Have no fear, Bombadiers, as I plan on doing a proper blog this week that will somehow link Lego Batman 2 and Asura's Wrath, of all the possible combinations in this great medium of ours. In the meantime, I'm getting a little esoteric with a look at Antony Crowther's 1990 sci-fi RPG Captive. Like most of the previous games this series has covered, Captive is a real-time first-person pseudo-3D dungeon crawler. Unlike the rest, you're controlling a band of previously inactive droids in a spaceship as directed by an amnesiac with a briefcase computer that has just awoken from a court-mandated 250 year cryogenic sleep. The goal is to direct the droids to an enemy base, find the probe that will reveal the location of the next base and then destroy the generators that are providing power to the shields around the space-station where the eponymous captive patiently awaits to be rescued. There's a few unique features to Captive that this Brief Jaunt (man, does that name not initialize well) will explain in further detail, but the major point (and one that ties in with the Roguelike-like discussion i had earlier this week) is that the bases are procedurally generated every time you start a game: The level of enemies remains consistant (so weaklings in base 1, tougher enemies in base 2, etc.) as does the mission in each base (find or buy explosives, find the planet probe that points out the next base and then find the generator room and skedaddle before the whole place explodes) but the actual layouts, items and obstacles will be different.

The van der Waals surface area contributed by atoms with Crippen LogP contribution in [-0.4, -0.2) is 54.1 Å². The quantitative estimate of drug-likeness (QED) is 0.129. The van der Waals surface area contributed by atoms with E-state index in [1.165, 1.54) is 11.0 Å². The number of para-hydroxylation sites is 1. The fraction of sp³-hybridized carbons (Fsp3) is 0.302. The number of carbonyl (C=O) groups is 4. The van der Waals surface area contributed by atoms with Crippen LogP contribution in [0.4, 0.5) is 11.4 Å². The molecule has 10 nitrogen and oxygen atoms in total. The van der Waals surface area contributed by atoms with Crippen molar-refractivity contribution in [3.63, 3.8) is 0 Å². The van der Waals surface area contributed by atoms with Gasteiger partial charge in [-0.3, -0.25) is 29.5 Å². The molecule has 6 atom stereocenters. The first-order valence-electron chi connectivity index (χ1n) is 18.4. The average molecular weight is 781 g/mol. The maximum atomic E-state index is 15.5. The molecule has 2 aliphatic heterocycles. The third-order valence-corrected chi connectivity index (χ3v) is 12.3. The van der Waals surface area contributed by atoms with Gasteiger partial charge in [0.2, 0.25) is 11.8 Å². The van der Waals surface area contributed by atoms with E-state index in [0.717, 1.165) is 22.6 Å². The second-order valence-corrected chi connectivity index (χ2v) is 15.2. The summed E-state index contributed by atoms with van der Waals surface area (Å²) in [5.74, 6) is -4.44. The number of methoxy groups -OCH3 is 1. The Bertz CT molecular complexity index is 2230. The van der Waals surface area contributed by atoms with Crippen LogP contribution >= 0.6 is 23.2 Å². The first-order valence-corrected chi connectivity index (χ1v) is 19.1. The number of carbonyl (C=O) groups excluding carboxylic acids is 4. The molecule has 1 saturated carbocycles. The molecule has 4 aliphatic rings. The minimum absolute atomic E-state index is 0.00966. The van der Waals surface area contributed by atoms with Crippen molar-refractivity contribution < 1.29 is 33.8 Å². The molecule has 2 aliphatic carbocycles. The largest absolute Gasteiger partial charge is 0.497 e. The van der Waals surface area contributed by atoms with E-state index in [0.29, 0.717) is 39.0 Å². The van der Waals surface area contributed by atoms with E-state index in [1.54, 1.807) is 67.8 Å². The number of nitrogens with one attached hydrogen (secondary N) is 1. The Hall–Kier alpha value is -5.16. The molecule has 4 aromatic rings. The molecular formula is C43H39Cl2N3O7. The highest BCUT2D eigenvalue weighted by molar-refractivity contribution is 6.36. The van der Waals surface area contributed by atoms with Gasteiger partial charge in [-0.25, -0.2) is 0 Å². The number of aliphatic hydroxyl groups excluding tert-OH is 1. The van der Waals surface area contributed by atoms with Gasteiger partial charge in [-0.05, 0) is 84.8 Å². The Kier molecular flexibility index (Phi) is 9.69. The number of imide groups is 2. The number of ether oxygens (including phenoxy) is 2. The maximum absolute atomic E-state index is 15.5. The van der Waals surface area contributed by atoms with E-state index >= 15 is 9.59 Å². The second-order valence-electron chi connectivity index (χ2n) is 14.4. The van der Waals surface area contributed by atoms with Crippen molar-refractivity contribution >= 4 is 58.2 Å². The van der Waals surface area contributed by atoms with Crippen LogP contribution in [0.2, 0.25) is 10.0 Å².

Back when I was a wee nipper with my beloved Atari ST, Captive was one of those games along with Elite and Space Crusade (both of which I intend to feature here at some point) that I poured days into. It certainly set a precedent for my future gameplaying habits, which of course lead to the slow transformation from a bright-eyed youth with his best years ahead of him to the tired, brow-beaten adult with nothing to live for and no future oh God what have these games done to me full to the brim with happy gaming memories that I am today.
The PC version of Captive, like Dungeon Master, can be found for free on many an abandonware site (though I'm not entirely convinced of the legality, since Mindscape was still a thing until it got annexed by EA relatively recently) and runs fine in DOSBox.
Part 1: "You're a Droid and I'm Annoyed?" That's the Worst Joke Ever, Guinan.